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trans-coord/gnun/licenses gpl-faq.html license-...

From: Yavor Doganov
Subject: trans-coord/gnun/licenses gpl-faq.html license-...
Date: Wed, 28 Jul 2010 18:10:08 +0000

CVSROOT:        /sources/trans-coord
Module name:    trans-coord
Changes by:     Yavor Doganov <yavor>   10/07/28 18:10:07

Modified files:
        gnun/licenses  : gpl-faq.html license-list.html 

Log message:
        Automatic sync from the master www repository.


Index: gpl-faq.html
RCS file: /sources/trans-coord/trans-coord/gnun/licenses/gpl-faq.html,v
retrieving revision 1.23
retrieving revision 1.24
diff -u -b -r1.23 -r1.24
--- gpl-faq.html        3 Jul 2010 18:10:10 -0000       1.23
+++ gpl-faq.html        28 Jul 2010 18:10:07 -0000      1.24
@@ -384,6 +384,11 @@
     software with some sort of installation software.  Does that
     installer need to have a GPL-compatible license?</a></li>
+    <li><a href="#ExportWarranties">Does a distributor violate the GPL
+    if they require me to &ldquo;represent and warrant&rdquo; that I
+    am located in the US, or that I intend to distribute the software
+    in compliance with relevant export control laws?</a></li>
     <li><a href="#v3Under4and5">The beginning of GPLv3 section 6 says
     that I can convey a covered work in object code form &ldquo;under
     the terms of sections 4 and 5&rdquo; provided I also meet the
@@ -2549,6 +2554,48 @@
 result, the terms of the GPL do not apply to the installation software.</p>
+<dt><b><a name="ExportWarranties">Some distributors of GPL'd software
+require me in their umbrella EULAs or as part of their downloading
+process to &ldquo;represent and warrant&rdquo; that I am located in
+the US or that I intend to distribute the software in compliance with
+relevant export control laws.  Why are they doing this and is it a
+violation of those distributors' obligations under GPL?</a></b></dt>
+<dd><p>This is not a violation of the GPL.  Those distributors (almost
+all of whom are commercial businesses selling free software
+distributions and related services) are trying to reduce their own
+legal risks, not to control your behavior.  Export control law in the
+United States <em>might</em> make them liable if they knowingly export
+software into certain countries, or if they give software to parties
+they know will make such exports.  By asking for these statements from
+their customers and others to whom they distribute software, they
+protect themselves in the event they are later asked by regulatory
+authorities what they knew about where software they distributed was
+going to wind up.  They are not restricting what you can do with the
+software, only preventing themselves from being blamed with respect to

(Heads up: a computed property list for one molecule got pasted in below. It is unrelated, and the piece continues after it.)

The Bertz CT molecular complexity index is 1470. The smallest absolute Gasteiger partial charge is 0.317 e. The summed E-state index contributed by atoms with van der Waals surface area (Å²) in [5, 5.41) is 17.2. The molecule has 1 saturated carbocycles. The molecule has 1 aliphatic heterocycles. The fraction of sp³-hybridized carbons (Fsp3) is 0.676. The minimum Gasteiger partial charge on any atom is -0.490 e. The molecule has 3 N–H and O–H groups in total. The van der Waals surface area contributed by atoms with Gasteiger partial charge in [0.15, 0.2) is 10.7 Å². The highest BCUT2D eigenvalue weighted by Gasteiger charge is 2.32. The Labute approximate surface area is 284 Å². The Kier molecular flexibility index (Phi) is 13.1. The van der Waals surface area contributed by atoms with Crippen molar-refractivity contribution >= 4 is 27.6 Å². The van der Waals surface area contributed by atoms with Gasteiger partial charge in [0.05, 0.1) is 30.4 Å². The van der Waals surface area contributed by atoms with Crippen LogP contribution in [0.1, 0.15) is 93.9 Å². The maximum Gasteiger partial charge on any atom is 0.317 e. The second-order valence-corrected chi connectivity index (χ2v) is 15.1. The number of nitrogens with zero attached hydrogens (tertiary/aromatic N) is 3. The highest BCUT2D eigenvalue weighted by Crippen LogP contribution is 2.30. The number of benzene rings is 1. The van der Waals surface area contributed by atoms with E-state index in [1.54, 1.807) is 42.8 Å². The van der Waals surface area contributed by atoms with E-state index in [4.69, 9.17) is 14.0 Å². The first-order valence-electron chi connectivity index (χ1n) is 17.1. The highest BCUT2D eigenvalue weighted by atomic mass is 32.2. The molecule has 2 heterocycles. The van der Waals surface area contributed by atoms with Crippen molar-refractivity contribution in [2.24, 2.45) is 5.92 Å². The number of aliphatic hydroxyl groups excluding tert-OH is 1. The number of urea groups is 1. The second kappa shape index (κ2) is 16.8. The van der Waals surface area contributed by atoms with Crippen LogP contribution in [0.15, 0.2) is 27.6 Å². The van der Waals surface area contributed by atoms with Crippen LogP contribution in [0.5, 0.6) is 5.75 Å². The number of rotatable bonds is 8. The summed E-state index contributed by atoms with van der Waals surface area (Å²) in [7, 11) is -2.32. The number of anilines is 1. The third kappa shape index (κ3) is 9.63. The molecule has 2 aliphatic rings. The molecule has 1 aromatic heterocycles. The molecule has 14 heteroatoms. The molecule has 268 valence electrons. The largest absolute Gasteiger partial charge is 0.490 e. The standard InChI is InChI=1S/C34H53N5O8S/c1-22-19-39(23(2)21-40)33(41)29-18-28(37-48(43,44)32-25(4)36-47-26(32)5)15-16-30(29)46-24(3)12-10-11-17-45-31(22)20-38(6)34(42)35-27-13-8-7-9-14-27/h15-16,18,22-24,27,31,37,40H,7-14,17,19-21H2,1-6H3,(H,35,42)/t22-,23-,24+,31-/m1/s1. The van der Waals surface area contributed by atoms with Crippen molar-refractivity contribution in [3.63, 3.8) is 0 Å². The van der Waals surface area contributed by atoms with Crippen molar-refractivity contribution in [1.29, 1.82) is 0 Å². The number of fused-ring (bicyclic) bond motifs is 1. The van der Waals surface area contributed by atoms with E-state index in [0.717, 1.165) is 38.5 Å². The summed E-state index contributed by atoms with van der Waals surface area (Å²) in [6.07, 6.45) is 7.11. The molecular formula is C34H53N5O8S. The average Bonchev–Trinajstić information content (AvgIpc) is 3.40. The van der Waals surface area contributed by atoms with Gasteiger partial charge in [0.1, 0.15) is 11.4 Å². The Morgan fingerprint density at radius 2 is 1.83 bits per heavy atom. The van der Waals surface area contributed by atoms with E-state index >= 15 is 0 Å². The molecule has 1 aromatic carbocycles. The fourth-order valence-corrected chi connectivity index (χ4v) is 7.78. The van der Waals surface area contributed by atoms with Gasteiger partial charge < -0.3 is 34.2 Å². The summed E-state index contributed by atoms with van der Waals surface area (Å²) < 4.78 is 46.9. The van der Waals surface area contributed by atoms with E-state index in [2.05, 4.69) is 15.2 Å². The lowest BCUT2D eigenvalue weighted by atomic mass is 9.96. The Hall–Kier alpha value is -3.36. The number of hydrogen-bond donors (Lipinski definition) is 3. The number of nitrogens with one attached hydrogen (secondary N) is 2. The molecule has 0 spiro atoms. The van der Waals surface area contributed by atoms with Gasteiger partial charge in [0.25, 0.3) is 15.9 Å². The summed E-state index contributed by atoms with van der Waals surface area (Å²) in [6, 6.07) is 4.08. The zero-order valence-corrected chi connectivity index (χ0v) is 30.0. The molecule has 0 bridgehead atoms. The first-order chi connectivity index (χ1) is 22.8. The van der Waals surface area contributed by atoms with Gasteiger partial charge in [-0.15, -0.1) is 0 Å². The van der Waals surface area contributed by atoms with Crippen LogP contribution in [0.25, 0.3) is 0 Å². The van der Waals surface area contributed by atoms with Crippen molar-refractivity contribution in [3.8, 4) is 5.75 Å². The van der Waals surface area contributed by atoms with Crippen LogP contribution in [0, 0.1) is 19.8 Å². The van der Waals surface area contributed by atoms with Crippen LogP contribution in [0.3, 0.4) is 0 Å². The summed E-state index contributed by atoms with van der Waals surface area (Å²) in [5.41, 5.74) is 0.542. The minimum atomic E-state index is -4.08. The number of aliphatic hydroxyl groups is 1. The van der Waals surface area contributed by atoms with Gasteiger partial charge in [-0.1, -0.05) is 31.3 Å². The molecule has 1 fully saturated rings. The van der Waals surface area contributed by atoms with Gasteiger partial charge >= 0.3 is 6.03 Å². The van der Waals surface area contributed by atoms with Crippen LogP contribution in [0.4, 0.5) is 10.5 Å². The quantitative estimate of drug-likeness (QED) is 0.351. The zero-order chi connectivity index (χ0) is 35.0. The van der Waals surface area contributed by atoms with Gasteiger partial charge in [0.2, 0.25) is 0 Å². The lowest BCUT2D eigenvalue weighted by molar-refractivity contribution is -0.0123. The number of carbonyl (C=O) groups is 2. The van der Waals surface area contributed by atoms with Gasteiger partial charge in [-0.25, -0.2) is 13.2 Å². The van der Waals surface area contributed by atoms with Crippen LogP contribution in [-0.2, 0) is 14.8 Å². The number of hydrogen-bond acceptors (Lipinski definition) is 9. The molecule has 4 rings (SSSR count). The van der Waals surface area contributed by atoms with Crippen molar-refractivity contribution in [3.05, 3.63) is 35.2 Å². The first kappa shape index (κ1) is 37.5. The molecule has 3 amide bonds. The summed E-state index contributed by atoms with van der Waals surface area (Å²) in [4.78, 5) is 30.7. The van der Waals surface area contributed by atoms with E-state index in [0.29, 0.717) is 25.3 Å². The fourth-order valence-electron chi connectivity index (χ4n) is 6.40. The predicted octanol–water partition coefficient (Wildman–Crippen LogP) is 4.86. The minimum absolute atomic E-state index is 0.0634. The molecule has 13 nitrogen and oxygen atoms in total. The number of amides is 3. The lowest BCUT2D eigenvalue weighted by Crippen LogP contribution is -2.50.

+anything you do.  Because they are not placing additional restrictions
+on the software, they do not violate section 10 of GPLv3 or section 6
+of GPLv2.</p>
+<p>The FSF opposes the application of US export control laws to free
+software.  Not only are such laws incompatible with the general
+objective of software freedom, they achieve no reasonable governmental
+purpose, because free software is currently and should always be
+available from parties in almost every country, including countries
+that have no export control laws and which do not participate in
+US-led trade embargoes.  Therefore, no country's government is
+actually deprived of free software by US export control laws, while no
+country's citizens <em>should</em> be deprived of free software,
+regardless of their governments' policies, as far as we are concerned.
+Copies of all GPL-licensed software published by the FSF can be
+obtained from us without making any representation about where you
+live or what you intend to do.  At the same time, the FSF understands
+the desire of commercial distributors located in the US to comply with
+US laws.  They have a right to choose to whom they distribute
+particular copies of free software; exercise of that right does not
+violate GPL unless they add contractual restrictions beyond those
+permitted by GPL.</p></dd>
 <dt><b><a name="SubscriptionFee">Can I use
 GPLed software on a device that will stop operating if customers do
 not continue paying a subscription fee?</a></b></dt>
@@ -3355,7 +3402,7 @@
 <!-- timestamp start -->
-$Date: 2010/07/03 18:10:10 $
+$Date: 2010/07/28 18:10:07 $
 <!-- timestamp end -->

Index: license-list.html
RCS file: /sources/trans-coord/trans-coord/gnun/licenses/license-list.html,v
retrieving revision 1.46
retrieving revision 1.47
diff -u -b -r1.46 -r1.47
--- license-list.html   3 Jul 2010 18:10:10 -0000       1.46
+++ license-list.html   28 Jul 2010 18:10:07 -0000      1.47
@@ -1398,12 +1398,16 @@
 <dt><a id="Squeak" href="";>
     Squeak license</a></dt>
-<p>As applied to software, this is not a free software license because
-it requires all users in whatever country to obey US export control
-laws.  As applied to fonts, it also does not permit modification.</p>
+<p>The original Squeak license, as applied to software, is not a free
+software license because it requires all users in whatever country to
+obey US export control laws.  As applied to fonts, it also does not
+permit modification.</p>
 <p>In addition, it has a requirement for users to indemnify the
 developer, which is enough to make many users think twice about using it
 at all.</p>
+<p>Recent versions of Squeak are released under an
+<a href="#Expat">Expat-style License</a> with some portions of the code
+under the <a href="#apache2">Apache License 2.0</a>.</p>
@@ -1786,7 +1790,7 @@
     <!-- timestamp start -->
-    $Date: 2010/07/03 18:10:10 $
+    $Date: 2010/07/28 18:10:07 $
     <!-- timestamp end -->

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